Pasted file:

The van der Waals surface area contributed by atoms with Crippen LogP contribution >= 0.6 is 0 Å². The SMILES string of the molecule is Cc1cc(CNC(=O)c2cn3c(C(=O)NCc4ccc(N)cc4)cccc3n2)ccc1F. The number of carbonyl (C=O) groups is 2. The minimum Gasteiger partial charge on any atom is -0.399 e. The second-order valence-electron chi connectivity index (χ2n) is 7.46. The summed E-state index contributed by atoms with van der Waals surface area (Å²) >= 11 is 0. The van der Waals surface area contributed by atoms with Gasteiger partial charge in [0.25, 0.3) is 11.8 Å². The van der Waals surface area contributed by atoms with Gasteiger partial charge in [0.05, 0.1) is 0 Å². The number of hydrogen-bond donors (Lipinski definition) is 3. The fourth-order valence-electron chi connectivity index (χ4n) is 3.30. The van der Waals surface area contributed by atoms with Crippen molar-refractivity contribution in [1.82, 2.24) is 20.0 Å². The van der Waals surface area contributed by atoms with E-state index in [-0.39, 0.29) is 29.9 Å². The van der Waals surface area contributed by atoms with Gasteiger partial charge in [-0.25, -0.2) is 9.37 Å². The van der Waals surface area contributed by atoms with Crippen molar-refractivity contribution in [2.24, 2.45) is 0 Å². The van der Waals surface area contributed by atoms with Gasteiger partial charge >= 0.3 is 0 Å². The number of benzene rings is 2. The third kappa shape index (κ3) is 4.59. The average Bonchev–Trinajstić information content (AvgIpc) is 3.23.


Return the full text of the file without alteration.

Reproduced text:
The van der Waals surface area contributed by atoms with Crippen LogP contribution >= 0.6 is 0 Å². The SMILES string of the molecule is Cc1cc(CNC(=O)c2cn3c(C(=O)NCc4ccc(N)cc4)cccc3n2)ccc1F. The number of carbonyl (C=O) groups is 2. The minimum Gasteiger partial charge on any atom is -0.399 e. The second-order valence-electron chi connectivity index (χ2n) is 7.46. The summed E-state index contributed by atoms with van der Waals surface area (Å²) >= 11 is 0. The van der Waals surface area contributed by atoms with Gasteiger partial charge in [0.25, 0.3) is 11.8 Å². The van der Waals surface area contributed by atoms with Gasteiger partial charge in [0.05, 0.1) is 0 Å². The number of hydrogen-bond donors (Lipinski definition) is 3. The fourth-order valence-electron chi connectivity index (χ4n) is 3.30. The van der Waals surface area contributed by atoms with Crippen molar-refractivity contribution in [1.82, 2.24) is 20.0 Å². The van der Waals surface area contributed by atoms with E-state index in [-0.39, 0.29) is 29.9 Å². The van der Waals surface area contributed by atoms with Gasteiger partial charge in [-0.25, -0.2) is 9.37 Å². The van der Waals surface area contributed by atoms with Crippen molar-refractivity contribution in [2.24, 2.45) is 0 Å². The van der Waals surface area contributed by atoms with Gasteiger partial charge >= 0.3 is 0 Å². The number of benzene rings is 2. The third kappa shape index (κ3) is 4.59. The average Bonchev–Trinajstić information content (AvgIpc) is 3.23.